51. On June 25, 2003, Plaintiff notified Prudential of her intent to appeal. (Id. at 000608-11.) With that letter, Plaintiff submitted an April 28, 2003 report from Jorge Perez, M.D., Plaintiff's then-treating physician. (Id. at 000610.) In that letter, Dr. Perez states he noted "during [his] physical examinations that Mrs. Perez had cervical and submandibular lymphadenopathy, which is common in cases of Chronic Fatigue Syndrome." (Id. at 000442.) He also reported her other symptoms of "severe fatigue, intolerance for physical exertion, recurrent headaches, arthralgias, myalgias, and decreased ability to concentrate." (Id.) Dr. Perez opined "that Mrs. Perez remains totally disabled and unable to do work of any kind as a result of her illness." (Id.)

52. Plaintiff also submitted an April 22, 2003 report from Cary Frank Schwimmer, Psy.D. (Id. at 000610). Dr. Schwimmer conducted a diagnostic interview with Plaintiff on April 9, 2003. (Id. at 000444.) In that letter, Dr. Schwimmer reported Plaintiff's symptoms of "fatigue, joint and bone aches, muscle aches, swollen lymph nodes, soar [sic] throat, weakness, an increased need for sleep, and severe headaches." (Id.) Based on his interview with Plaintiff, Dr. Schwimmer stated there was no evidence of depression. (Id.)*fn3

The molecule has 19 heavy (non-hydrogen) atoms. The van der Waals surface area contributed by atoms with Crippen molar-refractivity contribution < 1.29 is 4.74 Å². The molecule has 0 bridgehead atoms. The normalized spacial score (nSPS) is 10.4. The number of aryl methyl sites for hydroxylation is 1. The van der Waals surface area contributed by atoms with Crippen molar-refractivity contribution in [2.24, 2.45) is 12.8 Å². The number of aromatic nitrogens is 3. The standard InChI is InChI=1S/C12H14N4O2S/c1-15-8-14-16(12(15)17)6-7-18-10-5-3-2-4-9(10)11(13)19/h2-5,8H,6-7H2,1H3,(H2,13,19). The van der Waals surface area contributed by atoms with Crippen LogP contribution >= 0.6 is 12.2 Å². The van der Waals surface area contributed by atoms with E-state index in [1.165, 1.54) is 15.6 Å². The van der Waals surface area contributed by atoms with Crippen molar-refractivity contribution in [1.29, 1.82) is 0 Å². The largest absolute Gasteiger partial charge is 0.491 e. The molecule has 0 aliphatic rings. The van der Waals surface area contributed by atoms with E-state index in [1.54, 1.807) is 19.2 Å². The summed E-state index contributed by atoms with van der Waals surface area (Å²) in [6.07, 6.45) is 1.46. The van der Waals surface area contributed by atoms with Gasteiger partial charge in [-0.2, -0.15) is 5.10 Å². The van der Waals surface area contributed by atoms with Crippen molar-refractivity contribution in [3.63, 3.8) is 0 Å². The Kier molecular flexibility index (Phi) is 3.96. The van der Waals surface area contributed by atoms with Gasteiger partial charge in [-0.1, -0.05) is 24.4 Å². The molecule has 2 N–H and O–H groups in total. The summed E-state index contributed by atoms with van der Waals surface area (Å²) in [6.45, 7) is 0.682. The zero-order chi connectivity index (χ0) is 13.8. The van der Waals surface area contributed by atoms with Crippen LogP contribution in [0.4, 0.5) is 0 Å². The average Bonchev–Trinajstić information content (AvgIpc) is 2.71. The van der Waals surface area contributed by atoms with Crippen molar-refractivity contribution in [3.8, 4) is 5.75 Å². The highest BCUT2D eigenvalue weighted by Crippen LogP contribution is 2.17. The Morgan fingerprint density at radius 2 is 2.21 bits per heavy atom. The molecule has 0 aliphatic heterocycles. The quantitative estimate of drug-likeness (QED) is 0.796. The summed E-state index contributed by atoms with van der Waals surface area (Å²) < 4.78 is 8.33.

53. In addition to providing these documents, Plaintiff requested a list of records provided to Dr. Hopkins for her review. (Id. at 000609.)

54. On October 14, 2003, Plaintiff formally filed a second request for reconsideration of Prudential's termination of her benefits. (Id. at 000410-19.)

55. In response, Prudential sent Plaintiff's file for review by one of its medical directors. (Id. at 000031-32.) That review was performed by Robert MacBride, M.D. (Id. at 000033-36.) Dr. MacBride opined "there is no credible medical evidence to explain and support an extended period of loss of work capacity on the basis of this controversial illness descriptor - CFS." (Id. at 000035-36.)

56. On November 11, 2003, Dr. MacBride provided additional comments on Dr. Schwimmer's report, but did not alter his previous opinion. (Id. at 000038.)

57. On November 12, 2003, Plaintiff provided Prudential with a copy of the Social Security Administration's Notice of Continuing Disability Review. (Id. at 000270.)

58. On December 2, 2003, Prudential denied Plaintiff's second request for reconsideration of its decision to terminate Plaintiff's benefits. (Id. at 000091-93.)

59. On July 15, 2004, Plaintiff filed a third request for reconsideration of Prudential's termination of her benefits. (Id. at 000251-62.)